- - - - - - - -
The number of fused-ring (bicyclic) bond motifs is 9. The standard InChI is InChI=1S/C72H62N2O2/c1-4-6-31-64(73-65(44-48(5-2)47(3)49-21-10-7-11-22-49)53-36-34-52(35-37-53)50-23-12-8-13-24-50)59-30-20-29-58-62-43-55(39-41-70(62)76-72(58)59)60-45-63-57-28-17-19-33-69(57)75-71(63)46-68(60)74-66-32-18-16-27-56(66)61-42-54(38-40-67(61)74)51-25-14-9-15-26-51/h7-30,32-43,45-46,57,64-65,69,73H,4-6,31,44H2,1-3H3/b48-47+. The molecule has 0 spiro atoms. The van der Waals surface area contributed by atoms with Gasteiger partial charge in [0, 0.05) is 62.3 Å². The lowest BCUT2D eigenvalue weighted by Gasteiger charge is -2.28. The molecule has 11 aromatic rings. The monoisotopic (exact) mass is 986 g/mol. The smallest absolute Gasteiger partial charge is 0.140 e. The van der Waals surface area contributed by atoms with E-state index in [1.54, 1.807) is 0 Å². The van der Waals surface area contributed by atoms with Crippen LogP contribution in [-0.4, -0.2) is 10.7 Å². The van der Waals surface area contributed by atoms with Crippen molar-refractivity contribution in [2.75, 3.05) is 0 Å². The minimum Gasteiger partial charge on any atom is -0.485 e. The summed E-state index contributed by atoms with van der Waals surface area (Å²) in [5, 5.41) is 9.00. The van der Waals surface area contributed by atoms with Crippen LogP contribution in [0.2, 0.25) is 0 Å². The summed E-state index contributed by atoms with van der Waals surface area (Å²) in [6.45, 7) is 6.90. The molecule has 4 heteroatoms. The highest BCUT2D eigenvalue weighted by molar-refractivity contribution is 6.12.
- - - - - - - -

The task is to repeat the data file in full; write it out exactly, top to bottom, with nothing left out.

The number of fused-ring (bicyclic) bond motifs is 9. The standard InChI is InChI=1S/C72H62N2O2/c1-4-6-31-64(73-65(44-48(5-2)47(3)49-21-10-7-11-22-49)53-36-34-52(35-37-53)50-23-12-8-13-24-50)59-30-20-29-58-62-43-55(39-41-70(62)76-72(58)59)60-45-63-57-28-17-19-33-69(57)75-71(63)46-68(60)74-66-32-18-16-27-56(66)61-42-54(38-40-67(61)74)51-25-14-9-15-26-51/h7-30,32-43,45-46,57,64-65,69,73H,4-6,31,44H2,1-3H3/b48-47+. The molecule has 0 spiro atoms. The van der Waals surface area contributed by atoms with Gasteiger partial charge in [0, 0.05) is 62.3 Å². The lowest BCUT2D eigenvalue weighted by Gasteiger charge is -2.28. The molecule has 11 aromatic rings. The monoisotopic (exact) mass is 986 g/mol. The smallest absolute Gasteiger partial charge is 0.140 e. The van der Waals surface area contributed by atoms with E-state index in [1.54, 1.807) is 0 Å². The van der Waals surface area contributed by atoms with Crippen LogP contribution in [-0.4, -0.2) is 10.7 Å². The van der Waals surface area contributed by atoms with Crippen molar-refractivity contribution in [2.75, 3.05) is 0 Å². The minimum Gasteiger partial charge on any atom is -0.485 e. The summed E-state index contributed by atoms with van der Waals surface area (Å²) in [5, 5.41) is 9.00. The van der Waals surface area contributed by atoms with Crippen LogP contribution in [0.2, 0.25) is 0 Å². The summed E-state index contributed by atoms with van der Waals surface area (Å²) in [6.45, 7) is 6.90. The molecule has 4 heteroatoms. The highest BCUT2D eigenvalue weighted by molar-refractivity contribution is 6.12.